Better Not to Remember
Today the village of Wounded Knee is a dense cluster of government-issued two-story buildings—a housing project in the prairie. Just outside the villages are three kiosks made of dead saplings alongside a metal sign, which once described the “Battle of Wounded Knee,” but now, like a strange palimpsest, has a metal sheet reading “Massacre” bolted over the word “Battle.”
“Right here, this is where the massacre was,” says a laconic and weather-beaten young Lakota named John. He and a buddy are making dreamcatchers for the few tourists who trickle by. “You can go up there to the mass grave, just drive up that road; it loops around like a big tear drop.” I mean to ask questions but the journalistic impulse drains away.
At the top of the hill above the massacre site lies the mass grave: a ragged little plot with a short granite obelisk listing the names of the dead. Just off from the grave sits a new church, on the site of the same church that American Indian Movement activists occupied during a 71-day armed stand-off against the F.B.I. in 1973. AIM had been demanding a return of the Black Hills, illegally seized by means of a few irrelevant signatures, in contravention of the Fort Laramie Treaty of 1868, which states that only a two-thirds vote of the entire Sioux nation could cede any more land to the U.S.
As I stand dumbly looking at the mass grave and the few little offerings tied to the fence around it, two young Sioux women stroll over the hill and past toward the village, never glancing over.
Empire Goes Better With Myth
The massacre, the cheap federal housing, the raggedy graveyard, the quiet pride and nonchalance of the young Indians in Tupac T-shirts and Wranglers; the contrast between the terror of the past, the tenacity of people here now; and the ubiquitous silent politics of the landscape all against the mental backdrop of the lavish, heavily policed, RV-centric at the Little Big Horn are almost overwhelming. Here you really see it: America as disease.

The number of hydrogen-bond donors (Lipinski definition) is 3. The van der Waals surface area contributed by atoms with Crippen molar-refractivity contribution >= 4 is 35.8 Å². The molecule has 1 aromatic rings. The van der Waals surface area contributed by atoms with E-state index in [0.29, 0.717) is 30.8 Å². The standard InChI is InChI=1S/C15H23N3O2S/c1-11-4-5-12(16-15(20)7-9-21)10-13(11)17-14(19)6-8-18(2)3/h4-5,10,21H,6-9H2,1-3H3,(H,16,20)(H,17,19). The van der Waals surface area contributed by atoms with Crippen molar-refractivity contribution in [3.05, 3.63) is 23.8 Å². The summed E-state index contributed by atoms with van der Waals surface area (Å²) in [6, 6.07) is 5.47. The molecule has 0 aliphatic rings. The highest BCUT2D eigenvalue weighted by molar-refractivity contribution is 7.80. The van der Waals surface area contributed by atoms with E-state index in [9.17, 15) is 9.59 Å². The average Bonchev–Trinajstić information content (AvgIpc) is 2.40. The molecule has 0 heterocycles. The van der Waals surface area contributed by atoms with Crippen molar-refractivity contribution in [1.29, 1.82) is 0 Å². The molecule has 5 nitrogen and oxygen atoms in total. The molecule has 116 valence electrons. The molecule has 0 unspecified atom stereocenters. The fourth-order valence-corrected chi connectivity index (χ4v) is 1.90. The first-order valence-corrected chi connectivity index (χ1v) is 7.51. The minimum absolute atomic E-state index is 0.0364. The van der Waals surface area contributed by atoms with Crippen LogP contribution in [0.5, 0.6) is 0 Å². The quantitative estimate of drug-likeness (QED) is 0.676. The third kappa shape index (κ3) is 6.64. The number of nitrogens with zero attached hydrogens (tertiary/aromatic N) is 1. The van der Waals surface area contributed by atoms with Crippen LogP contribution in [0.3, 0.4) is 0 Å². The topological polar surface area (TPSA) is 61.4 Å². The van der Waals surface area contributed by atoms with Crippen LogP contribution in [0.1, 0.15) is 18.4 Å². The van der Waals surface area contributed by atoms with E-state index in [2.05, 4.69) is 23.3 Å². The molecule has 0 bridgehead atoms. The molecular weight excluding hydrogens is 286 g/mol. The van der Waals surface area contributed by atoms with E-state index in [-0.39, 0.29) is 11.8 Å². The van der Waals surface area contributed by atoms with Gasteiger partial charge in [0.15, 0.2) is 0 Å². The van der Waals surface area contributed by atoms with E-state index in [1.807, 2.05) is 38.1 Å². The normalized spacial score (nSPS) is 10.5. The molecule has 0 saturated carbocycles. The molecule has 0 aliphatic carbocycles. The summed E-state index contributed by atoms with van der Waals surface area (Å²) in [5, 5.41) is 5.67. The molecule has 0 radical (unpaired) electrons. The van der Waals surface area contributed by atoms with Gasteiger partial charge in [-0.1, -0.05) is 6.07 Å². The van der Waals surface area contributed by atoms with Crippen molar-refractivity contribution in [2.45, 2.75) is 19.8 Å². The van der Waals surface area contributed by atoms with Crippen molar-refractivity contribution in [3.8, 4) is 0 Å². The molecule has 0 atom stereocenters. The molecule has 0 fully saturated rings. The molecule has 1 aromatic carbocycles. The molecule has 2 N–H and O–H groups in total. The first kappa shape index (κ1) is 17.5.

Indian people live in poverty yet sit on some of the most valuable land in the US. According to Native American scholar Ward Churchill, Indians—whose reservations control 2.5 percent of the nation’s land mass, but whose treaties give them right to one-third of the lower 48—are per capita some of the most mineral- and land-rich people on the planet. Too much attention to Indians as victims, or to Indians as living people still here demanding rights and property, could cause problems for the uranium, oil, coal, and natural gas industries, which operate in large part on treaty land.
No wonder Wounded Knee lacks a federally funded park, with a walking path and placards illustrating the spot where Chief Big Foot bled into the snow. No wonder there have been no big archeological excavations with forensic analysis using the latest technology to match specific slugs to specific rifles and thus reconstruct during the massacre, as has been done at Little Big Horn. No doubt the VFW types and the retired cop I chatted with at Little Big Horn might find a Wounded Knee monument harder to digest. If America were portrayed as thief and thug in the past, might not school children ask awkward questions about the present?